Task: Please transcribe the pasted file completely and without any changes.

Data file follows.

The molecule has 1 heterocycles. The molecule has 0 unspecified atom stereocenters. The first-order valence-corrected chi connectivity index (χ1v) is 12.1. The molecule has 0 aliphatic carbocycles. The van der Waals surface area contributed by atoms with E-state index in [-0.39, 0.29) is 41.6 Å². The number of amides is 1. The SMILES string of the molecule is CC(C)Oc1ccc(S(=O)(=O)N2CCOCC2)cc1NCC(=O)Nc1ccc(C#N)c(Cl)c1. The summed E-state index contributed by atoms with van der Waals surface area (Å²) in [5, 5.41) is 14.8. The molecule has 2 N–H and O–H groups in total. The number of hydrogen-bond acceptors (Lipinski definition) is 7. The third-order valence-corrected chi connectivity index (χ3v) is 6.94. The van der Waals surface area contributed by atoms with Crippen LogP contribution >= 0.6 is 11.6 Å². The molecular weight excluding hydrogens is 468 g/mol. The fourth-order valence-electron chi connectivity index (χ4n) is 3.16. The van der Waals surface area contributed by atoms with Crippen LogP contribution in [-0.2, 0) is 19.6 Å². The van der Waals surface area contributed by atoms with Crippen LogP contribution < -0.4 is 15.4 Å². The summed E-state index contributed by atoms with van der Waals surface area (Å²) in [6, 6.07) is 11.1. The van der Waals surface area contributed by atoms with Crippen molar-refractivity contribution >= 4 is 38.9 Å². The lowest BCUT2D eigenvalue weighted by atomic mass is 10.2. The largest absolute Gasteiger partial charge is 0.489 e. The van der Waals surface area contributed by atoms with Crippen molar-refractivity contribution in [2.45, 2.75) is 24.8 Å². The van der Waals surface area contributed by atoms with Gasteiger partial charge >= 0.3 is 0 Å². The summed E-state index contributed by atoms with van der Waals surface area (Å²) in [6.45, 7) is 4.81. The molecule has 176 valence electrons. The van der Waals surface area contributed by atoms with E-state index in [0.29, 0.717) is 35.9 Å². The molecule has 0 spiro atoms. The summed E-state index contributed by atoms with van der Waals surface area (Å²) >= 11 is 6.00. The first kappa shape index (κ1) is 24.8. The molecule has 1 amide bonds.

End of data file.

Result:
The molecule has 1 heterocycles. The molecule has 0 unspecified atom stereocenters. The first-order valence-corrected chi connectivity index (χ1v) is 12.1. The molecule has 0 aliphatic carbocycles. The van der Waals surface area contributed by atoms with E-state index in [-0.39, 0.29) is 41.6 Å². The number of amides is 1. The SMILES string of the molecule is CC(C)Oc1ccc(S(=O)(=O)N2CCOCC2)cc1NCC(=O)Nc1ccc(C#N)c(Cl)c1. The summed E-state index contributed by atoms with van der Waals surface area (Å²) in [5, 5.41) is 14.8. The molecule has 2 N–H and O–H groups in total. The number of hydrogen-bond acceptors (Lipinski definition) is 7. The third-order valence-corrected chi connectivity index (χ3v) is 6.94. The van der Waals surface area contributed by atoms with Crippen LogP contribution >= 0.6 is 11.6 Å². The molecular weight excluding hydrogens is 468 g/mol. The fourth-order valence-electron chi connectivity index (χ4n) is 3.16. The van der Waals surface area contributed by atoms with Crippen LogP contribution in [-0.2, 0) is 19.6 Å². The van der Waals surface area contributed by atoms with Crippen LogP contribution < -0.4 is 15.4 Å². The summed E-state index contributed by atoms with van der Waals surface area (Å²) in [6, 6.07) is 11.1. The van der Waals surface area contributed by atoms with Crippen molar-refractivity contribution >= 4 is 38.9 Å². The lowest BCUT2D eigenvalue weighted by atomic mass is 10.2. The largest absolute Gasteiger partial charge is 0.489 e. The van der Waals surface area contributed by atoms with Crippen molar-refractivity contribution in [2.45, 2.75) is 24.8 Å². The van der Waals surface area contributed by atoms with Gasteiger partial charge >= 0.3 is 0 Å². The summed E-state index contributed by atoms with van der Waals surface area (Å²) in [6.45, 7) is 4.81. The molecule has 176 valence electrons. The van der Waals surface area contributed by atoms with E-state index in [0.29, 0.717) is 35.9 Å². The molecule has 0 spiro atoms. The summed E-state index contributed by atoms with van der Waals surface area (Å²) >= 11 is 6.00. The first kappa shape index (κ1) is 24.8. The molecule has 1 amide bonds.